It is in high school, where he excelled in academia as well as sports, where Rustin first protested against racial segregation by refusing to sit on a balcony that was reserved for blacks only in the local movie theater. He also organized fellow athletes in his high school to protest segregated accommodation when they were in out of town trips. As a young man, Rustin attended Cheyney State Teachers College but later dropped out and went to live with his aunt in Harlem where the Young Communist League (YCL) was active in fighting against the Jim Crow laws (Robinson 1132). His fiery personality and strong speaking skills saw him easily ascend to a leadership position where he played an influential role in organizing protests and movements calling for desegregation. Quaker values such as absolute pacifism and a strong belief in equal rights for all which Rustin learnt from the NAACP later proved very instrumental in the struggle and according to Steinberg “these two political strains- pacifism and racial activism were to become the leitmotif of Rustin’s life” however, his involvement with the YCL came to an abrupt end after the Nazis invaded the soviet union in 1941. The extremely violent nature of the campaign prompted Rustin to quit the activities of the YCL due to his strong beliefs in pacifism.

Rustin’s actual involvement with the civil rights movement only began in 1955 after the incidence where Rosa parks declined to relinquish her seat for a white man (Steinberg 73). This was the incidence that really sparked widespread calls for desegregation as before then the civil rights movement was not constructed at all. Due to his experience in organizing protests, Bayard Rustin was requested to head to Montgomery where he was actively involved in molding and shaping the civil rights movement into the movement that is taught in classrooms and known the world over for creating an inspirational leader out of Martin Luther King Jr.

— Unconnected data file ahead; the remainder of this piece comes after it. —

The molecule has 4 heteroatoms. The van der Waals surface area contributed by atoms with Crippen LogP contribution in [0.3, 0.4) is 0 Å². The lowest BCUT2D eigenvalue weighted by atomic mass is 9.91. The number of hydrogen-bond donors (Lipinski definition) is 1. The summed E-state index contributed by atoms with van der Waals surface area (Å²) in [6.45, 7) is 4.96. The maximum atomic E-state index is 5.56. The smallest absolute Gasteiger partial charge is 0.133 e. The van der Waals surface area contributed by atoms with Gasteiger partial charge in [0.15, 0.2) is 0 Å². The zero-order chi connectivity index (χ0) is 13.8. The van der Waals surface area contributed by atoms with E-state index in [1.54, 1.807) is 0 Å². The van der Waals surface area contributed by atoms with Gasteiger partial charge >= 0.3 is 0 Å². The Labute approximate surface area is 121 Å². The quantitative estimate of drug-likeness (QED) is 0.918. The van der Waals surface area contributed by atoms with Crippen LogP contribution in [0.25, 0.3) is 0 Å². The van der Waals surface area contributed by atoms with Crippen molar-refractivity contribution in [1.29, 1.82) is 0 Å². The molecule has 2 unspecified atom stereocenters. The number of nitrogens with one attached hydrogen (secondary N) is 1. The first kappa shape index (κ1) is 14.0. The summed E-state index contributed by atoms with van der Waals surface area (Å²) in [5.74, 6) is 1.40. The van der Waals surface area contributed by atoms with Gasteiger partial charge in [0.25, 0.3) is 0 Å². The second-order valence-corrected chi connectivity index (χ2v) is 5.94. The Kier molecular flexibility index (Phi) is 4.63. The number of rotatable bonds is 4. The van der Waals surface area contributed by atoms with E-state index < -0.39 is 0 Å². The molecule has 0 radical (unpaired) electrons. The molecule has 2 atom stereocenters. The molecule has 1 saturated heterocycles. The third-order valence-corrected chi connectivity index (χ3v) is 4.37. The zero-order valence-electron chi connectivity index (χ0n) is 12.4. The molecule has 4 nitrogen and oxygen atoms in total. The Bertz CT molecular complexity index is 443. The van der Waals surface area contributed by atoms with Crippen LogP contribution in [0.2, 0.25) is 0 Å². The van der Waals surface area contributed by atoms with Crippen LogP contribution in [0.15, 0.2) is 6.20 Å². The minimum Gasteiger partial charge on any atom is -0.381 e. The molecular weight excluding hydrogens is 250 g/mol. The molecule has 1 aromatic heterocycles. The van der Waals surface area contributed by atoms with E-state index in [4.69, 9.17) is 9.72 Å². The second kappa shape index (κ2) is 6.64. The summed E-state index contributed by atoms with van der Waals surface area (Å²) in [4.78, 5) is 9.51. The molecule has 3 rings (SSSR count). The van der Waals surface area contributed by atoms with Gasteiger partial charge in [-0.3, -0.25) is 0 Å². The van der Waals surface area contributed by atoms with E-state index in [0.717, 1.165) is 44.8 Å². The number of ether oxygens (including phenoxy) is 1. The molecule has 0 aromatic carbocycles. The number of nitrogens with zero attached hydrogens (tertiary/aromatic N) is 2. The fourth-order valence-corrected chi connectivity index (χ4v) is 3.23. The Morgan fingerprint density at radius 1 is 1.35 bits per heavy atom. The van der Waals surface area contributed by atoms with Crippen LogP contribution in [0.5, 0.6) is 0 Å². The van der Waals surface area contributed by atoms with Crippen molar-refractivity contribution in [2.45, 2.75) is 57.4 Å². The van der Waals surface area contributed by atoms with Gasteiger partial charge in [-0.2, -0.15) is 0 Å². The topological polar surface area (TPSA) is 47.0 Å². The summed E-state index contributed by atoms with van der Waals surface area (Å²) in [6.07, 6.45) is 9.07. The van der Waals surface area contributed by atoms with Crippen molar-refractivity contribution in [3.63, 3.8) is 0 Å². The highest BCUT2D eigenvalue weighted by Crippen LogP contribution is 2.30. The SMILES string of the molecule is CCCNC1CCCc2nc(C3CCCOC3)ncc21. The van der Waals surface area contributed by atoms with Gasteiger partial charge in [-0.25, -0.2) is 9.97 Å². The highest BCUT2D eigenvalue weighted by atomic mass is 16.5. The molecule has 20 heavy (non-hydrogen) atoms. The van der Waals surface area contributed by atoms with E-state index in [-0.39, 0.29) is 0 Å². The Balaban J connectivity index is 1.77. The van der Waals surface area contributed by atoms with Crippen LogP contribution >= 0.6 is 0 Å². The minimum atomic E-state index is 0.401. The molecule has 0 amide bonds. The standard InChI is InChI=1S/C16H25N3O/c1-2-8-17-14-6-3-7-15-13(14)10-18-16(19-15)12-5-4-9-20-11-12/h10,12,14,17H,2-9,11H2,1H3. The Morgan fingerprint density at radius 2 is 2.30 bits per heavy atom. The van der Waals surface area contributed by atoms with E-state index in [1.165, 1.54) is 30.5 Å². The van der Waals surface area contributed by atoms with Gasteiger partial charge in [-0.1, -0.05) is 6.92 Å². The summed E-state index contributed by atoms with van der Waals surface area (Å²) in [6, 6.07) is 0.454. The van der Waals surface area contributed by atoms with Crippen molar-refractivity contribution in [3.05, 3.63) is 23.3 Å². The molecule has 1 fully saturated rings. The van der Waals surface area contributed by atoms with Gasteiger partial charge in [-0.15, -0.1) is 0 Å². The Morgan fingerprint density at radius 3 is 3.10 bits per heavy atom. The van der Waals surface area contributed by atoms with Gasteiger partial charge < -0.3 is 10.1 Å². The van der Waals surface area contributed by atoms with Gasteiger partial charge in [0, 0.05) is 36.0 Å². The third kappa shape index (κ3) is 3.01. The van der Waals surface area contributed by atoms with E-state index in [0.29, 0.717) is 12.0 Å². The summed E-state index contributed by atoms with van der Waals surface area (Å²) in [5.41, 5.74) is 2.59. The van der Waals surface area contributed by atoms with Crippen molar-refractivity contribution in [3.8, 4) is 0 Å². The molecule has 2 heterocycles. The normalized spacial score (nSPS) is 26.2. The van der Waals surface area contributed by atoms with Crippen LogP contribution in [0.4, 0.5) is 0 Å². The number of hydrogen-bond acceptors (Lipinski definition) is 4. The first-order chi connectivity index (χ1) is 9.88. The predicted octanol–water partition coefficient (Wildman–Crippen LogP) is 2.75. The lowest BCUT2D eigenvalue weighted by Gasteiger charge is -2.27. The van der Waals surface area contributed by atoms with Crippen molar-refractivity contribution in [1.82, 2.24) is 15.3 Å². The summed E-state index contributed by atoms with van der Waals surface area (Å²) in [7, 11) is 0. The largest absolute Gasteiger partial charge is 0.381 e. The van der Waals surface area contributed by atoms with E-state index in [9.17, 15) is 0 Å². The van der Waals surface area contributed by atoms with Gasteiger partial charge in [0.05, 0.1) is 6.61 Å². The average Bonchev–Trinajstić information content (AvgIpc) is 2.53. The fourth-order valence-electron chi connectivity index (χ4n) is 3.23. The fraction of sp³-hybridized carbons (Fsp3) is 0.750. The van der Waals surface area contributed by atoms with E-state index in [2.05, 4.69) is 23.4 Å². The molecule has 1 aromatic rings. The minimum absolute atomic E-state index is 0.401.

Bayard Rustin’s intellectual contributions to the civil rights movement can be seen in the roles he played as an organizer, a strategist and as one of the first advocates for the use of non-violent tactics in the movement. He had great skill in conceiving and planning protest demonstrations as well as a great perspective analysis of movement trends which earned him respect from all quarters in the civil rights movement. He also played a critical behind the scenes role as an advisor to both Martin Luther King Jr and A. Philip Randolph through which he was able to greatly influence the course of the civil rights struggle after the Second World War. He was the pioneer of non-violent direct action tactics during his time as the race relations secretary for the pacifist Fellowship of Reconciliation (FOR) where he served together with James Farmer. He also helped make the Congress o f Racial Equality stronger and also participated in their journey of reconciliation which landed him in a chain gang in North Carolina for twenty-two days.

Bayard Rustin and Martin Luther King Jr paths crossed in 1956. In the December o f 1955, black Americans in Montgomery, Alabama under the leadership of Dr. King protested the Jim Crow seating laws by mounting their own boycott of the city buses. Although a brilliant leader, Martin Luther King Jr was only twenty-six then and did not have much experience in organizing protest demonstrations. Due to his extensive involvement in various organizations, Rustin was sent to Montgomery where he met Dr king. He was however dismayed to find guns in Martin Luther kings house as well as the discovery that Dr. King also carried a hand gun for his own protection. Bayard Rustin came up with a new strategy for Dr. king, asking him to put away the guns and accept to be arrested in the spirit of anti violence and in line with the teachings of Mahatma Gandhi. Rustin also proposed Martin Luther King reach out to other churches in the south in a bid to broaden the base of support for the boycott. He also increased Dr. king’s coalition by bringing on board other groups organized by his long term ally Randolph and various other pacifists from New York. Funding for the campaign was sourced from their friends and allies in the labor movements, politicians of good will, celebrities in the movie and music industry, and wealthy liberals who were willing to donate their money. With the help of Rustin, Dr. King found himself now the leader of a fledgling national civil rights coalition which continued to grow up until 1963 when they organized the historic march on Washington for jobs and freedom.